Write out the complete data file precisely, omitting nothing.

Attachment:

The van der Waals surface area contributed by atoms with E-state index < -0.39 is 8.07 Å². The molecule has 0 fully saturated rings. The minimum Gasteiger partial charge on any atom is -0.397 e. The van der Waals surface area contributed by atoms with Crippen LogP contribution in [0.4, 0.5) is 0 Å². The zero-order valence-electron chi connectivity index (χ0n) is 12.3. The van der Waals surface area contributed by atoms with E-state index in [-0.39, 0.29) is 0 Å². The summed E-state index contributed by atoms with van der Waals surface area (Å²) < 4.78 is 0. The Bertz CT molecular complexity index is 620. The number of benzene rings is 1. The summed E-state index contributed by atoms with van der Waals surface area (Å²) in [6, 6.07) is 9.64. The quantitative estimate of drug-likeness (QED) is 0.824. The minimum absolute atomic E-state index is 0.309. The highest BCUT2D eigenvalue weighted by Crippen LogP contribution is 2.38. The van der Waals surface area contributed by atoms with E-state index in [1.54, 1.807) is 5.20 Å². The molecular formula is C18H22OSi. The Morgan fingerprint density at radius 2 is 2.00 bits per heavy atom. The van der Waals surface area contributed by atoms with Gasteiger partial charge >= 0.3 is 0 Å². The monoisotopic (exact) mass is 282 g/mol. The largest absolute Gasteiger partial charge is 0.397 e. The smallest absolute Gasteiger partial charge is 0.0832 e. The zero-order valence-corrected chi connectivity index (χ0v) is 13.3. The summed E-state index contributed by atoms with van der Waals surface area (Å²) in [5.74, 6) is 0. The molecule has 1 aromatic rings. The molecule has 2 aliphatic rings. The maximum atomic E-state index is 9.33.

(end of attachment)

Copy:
The van der Waals surface area contributed by atoms with E-state index < -0.39 is 8.07 Å². The molecule has 0 fully saturated rings. The minimum Gasteiger partial charge on any atom is -0.397 e. The van der Waals surface area contributed by atoms with Crippen LogP contribution in [0.4, 0.5) is 0 Å². The zero-order valence-electron chi connectivity index (χ0n) is 12.3. The van der Waals surface area contributed by atoms with E-state index in [-0.39, 0.29) is 0 Å². The summed E-state index contributed by atoms with van der Waals surface area (Å²) < 4.78 is 0. The Bertz CT molecular complexity index is 620. The number of benzene rings is 1. The summed E-state index contributed by atoms with van der Waals surface area (Å²) in [6, 6.07) is 9.64. The quantitative estimate of drug-likeness (QED) is 0.824. The minimum absolute atomic E-state index is 0.309. The highest BCUT2D eigenvalue weighted by Crippen LogP contribution is 2.38. The van der Waals surface area contributed by atoms with E-state index in [1.54, 1.807) is 5.20 Å². The molecular formula is C18H22OSi. The Morgan fingerprint density at radius 2 is 2.00 bits per heavy atom. The van der Waals surface area contributed by atoms with Gasteiger partial charge >= 0.3 is 0 Å². The monoisotopic (exact) mass is 282 g/mol. The largest absolute Gasteiger partial charge is 0.397 e. The smallest absolute Gasteiger partial charge is 0.0832 e. The zero-order valence-corrected chi connectivity index (χ0v) is 13.3. The summed E-state index contributed by atoms with van der Waals surface area (Å²) in [5.74, 6) is 0. The molecule has 1 aromatic rings. The molecule has 2 aliphatic rings. The maximum atomic E-state index is 9.33.